In the nearest inn they both took a cup of excellent wine, and as they settled by the inn's comfortable fireside, a singer that Vatto vaguely recognised began to tune his lyre. 

Beppo turned to the singer "Oh now!" he said.  "You must sing that song that you sang last night for my friend Vatto here!  Sing the Fall of Cunoval!  " 

Vatto smiled, not a cunning smile, but a real one, genuinely taken by surprise for the first time in a very long while.  

"Now, there is a song I would love to hear" he said, quite honestly. 

...........................................
 
Author's notes I have obviously heavily used the idea of renting out slaves here, and I should really come clean and admit that I have no idea if this actually happened.  It was the only way I could come up with of explaining what Esca says in the book : "They sold me to a trader from the South, who sold me to Beppo, here in Calleva" - and that's it, sum total of explanation of where Esca has been for two years.  (It says something about book!Marcus that he takes this as a sort of special confidence from Esca... )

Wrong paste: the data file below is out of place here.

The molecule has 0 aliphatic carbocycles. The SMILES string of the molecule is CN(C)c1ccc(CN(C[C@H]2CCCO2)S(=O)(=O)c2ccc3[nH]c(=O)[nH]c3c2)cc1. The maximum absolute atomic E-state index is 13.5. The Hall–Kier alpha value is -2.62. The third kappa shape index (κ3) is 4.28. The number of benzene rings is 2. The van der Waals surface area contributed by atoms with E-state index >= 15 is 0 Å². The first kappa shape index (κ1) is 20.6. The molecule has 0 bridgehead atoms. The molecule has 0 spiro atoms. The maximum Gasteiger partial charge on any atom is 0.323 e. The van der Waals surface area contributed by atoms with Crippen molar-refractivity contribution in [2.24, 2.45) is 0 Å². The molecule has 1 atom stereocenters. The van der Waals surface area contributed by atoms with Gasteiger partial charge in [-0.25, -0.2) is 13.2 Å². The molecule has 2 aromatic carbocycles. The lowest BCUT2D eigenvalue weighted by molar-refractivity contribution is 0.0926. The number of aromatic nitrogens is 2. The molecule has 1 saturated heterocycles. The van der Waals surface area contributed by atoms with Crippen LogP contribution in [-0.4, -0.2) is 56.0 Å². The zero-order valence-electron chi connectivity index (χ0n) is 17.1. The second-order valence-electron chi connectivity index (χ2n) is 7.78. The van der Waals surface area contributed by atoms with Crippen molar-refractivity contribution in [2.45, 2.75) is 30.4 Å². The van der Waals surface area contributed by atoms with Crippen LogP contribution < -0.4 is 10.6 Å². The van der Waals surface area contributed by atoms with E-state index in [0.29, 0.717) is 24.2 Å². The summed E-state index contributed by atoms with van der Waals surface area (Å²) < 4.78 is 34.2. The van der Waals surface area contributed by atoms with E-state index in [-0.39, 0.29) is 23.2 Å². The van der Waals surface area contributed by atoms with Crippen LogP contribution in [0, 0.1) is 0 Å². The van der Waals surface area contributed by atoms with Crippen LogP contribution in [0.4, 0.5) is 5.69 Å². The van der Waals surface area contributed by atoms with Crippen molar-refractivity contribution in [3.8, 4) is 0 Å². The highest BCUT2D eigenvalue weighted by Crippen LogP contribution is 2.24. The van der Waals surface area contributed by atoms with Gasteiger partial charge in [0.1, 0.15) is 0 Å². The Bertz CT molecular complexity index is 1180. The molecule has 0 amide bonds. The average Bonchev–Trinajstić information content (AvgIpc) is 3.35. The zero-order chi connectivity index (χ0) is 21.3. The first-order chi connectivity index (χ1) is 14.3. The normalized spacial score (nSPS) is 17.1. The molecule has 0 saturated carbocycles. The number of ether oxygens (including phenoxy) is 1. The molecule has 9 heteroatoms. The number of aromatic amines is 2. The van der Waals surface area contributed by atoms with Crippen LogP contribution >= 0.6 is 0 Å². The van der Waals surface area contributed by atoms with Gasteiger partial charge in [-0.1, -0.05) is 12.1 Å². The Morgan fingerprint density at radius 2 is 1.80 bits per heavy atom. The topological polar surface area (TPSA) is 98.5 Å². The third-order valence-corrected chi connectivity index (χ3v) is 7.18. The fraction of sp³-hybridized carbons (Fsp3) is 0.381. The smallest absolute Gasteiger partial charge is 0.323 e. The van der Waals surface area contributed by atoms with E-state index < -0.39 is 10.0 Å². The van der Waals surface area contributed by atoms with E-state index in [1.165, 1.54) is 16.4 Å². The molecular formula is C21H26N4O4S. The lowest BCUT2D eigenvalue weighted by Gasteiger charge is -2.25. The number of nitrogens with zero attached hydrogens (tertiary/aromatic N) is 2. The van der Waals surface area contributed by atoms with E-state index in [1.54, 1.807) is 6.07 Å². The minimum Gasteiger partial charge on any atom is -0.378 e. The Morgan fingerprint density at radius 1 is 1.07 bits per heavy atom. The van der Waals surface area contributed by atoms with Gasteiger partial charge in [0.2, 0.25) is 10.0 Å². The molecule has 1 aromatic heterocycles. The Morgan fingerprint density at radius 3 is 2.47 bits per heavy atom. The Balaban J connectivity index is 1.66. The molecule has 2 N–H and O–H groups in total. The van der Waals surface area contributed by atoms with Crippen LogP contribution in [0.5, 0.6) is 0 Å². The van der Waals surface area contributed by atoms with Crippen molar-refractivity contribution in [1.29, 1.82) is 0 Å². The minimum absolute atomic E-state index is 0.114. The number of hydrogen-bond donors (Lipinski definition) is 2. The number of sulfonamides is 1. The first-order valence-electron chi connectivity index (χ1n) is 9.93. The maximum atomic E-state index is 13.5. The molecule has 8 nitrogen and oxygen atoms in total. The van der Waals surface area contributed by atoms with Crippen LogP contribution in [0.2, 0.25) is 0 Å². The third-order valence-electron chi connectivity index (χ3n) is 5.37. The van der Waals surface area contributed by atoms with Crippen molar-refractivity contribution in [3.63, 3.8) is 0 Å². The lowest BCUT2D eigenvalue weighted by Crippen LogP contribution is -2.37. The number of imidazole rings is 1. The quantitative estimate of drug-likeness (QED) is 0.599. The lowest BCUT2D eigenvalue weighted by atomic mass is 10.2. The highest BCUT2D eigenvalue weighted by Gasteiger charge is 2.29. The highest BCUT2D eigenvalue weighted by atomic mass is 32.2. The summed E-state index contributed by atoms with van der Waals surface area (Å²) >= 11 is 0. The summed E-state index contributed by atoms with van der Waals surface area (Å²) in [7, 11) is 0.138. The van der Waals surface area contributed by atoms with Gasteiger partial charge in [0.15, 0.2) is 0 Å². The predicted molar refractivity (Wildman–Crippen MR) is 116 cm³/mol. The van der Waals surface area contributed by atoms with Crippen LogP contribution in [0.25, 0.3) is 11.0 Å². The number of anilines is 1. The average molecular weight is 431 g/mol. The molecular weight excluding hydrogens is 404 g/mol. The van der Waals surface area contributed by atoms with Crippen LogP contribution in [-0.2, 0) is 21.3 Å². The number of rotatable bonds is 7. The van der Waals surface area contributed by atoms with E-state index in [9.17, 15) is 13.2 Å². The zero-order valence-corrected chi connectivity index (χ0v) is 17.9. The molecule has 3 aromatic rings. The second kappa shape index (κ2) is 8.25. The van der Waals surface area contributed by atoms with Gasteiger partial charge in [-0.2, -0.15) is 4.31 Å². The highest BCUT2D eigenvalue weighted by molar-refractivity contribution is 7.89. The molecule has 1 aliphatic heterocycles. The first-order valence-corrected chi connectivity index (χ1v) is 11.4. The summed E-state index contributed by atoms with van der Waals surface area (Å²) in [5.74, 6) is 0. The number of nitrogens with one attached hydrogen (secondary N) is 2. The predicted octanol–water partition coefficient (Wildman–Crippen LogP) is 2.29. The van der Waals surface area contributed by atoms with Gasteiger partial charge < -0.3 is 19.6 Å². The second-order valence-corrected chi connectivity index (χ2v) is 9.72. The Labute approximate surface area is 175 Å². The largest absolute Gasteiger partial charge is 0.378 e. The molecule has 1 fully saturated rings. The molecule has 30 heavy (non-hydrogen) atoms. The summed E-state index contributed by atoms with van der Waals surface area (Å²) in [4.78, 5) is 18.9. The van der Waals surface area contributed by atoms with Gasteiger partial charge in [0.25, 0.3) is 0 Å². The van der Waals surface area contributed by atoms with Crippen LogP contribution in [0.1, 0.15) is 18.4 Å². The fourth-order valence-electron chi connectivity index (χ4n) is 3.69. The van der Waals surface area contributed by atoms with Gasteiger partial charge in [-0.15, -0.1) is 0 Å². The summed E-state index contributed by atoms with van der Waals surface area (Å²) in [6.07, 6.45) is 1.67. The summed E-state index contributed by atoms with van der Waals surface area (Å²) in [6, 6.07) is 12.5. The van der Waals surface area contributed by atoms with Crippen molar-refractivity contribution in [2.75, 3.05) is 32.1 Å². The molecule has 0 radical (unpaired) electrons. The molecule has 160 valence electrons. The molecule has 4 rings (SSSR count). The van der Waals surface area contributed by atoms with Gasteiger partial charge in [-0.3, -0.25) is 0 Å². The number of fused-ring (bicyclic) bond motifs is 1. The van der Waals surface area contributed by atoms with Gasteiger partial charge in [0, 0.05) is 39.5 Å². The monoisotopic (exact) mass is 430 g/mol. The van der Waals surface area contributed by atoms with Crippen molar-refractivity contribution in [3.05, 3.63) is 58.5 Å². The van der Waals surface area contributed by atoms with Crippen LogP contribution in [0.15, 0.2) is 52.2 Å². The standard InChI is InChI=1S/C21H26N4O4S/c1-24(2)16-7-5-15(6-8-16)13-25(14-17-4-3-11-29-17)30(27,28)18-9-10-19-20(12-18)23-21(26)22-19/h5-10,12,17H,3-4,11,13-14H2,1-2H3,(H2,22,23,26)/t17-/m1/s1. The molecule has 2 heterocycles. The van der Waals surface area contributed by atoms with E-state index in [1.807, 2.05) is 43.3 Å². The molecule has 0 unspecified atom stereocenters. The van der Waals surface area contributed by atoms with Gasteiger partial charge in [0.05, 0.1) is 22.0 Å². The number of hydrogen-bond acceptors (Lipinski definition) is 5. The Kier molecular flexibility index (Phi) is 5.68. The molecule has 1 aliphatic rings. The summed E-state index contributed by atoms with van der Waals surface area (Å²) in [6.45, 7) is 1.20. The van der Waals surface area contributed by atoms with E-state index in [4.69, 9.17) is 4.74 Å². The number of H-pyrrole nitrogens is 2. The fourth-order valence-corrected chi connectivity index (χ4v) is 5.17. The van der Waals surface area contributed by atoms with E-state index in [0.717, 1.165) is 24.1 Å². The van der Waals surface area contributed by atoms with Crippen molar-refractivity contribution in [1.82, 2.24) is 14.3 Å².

I couldn't really imagine that it would be normal for a trader to spend two years finding a buyer for a slave if that was all he was doing, so I decided that Esca was probably used for seasonal work, the kind of thing where people take on workers for the busy season.
 
However, Vatto's decision to 'turn Esca into cash' is entirely historical : there is a genuine letter from Londinium, giving someone instructions to "Turn that slave-girl into cash". 
 
Apples
: Although there were certainly apples in Britain before Rome, the thinking seems to be that they would be the very sour small sort that we now call crab-apples.  The Romans brought in better varieties (and in fact, there's a lovely letter where someone orders apples 'if you can find good ones' .  Whether or not they made cider with them seems to be a matter of some debate, but I feel they *should* have done.   It is possible that by 140ADish, nice apple trees had made their way north to Brigante country, but given that an apple orchard does take a while to establish, I thought it was reasonable to have Roman apples as a Southern British delicacy that had not yet worked its way North. 
Tags: eagle, history, writing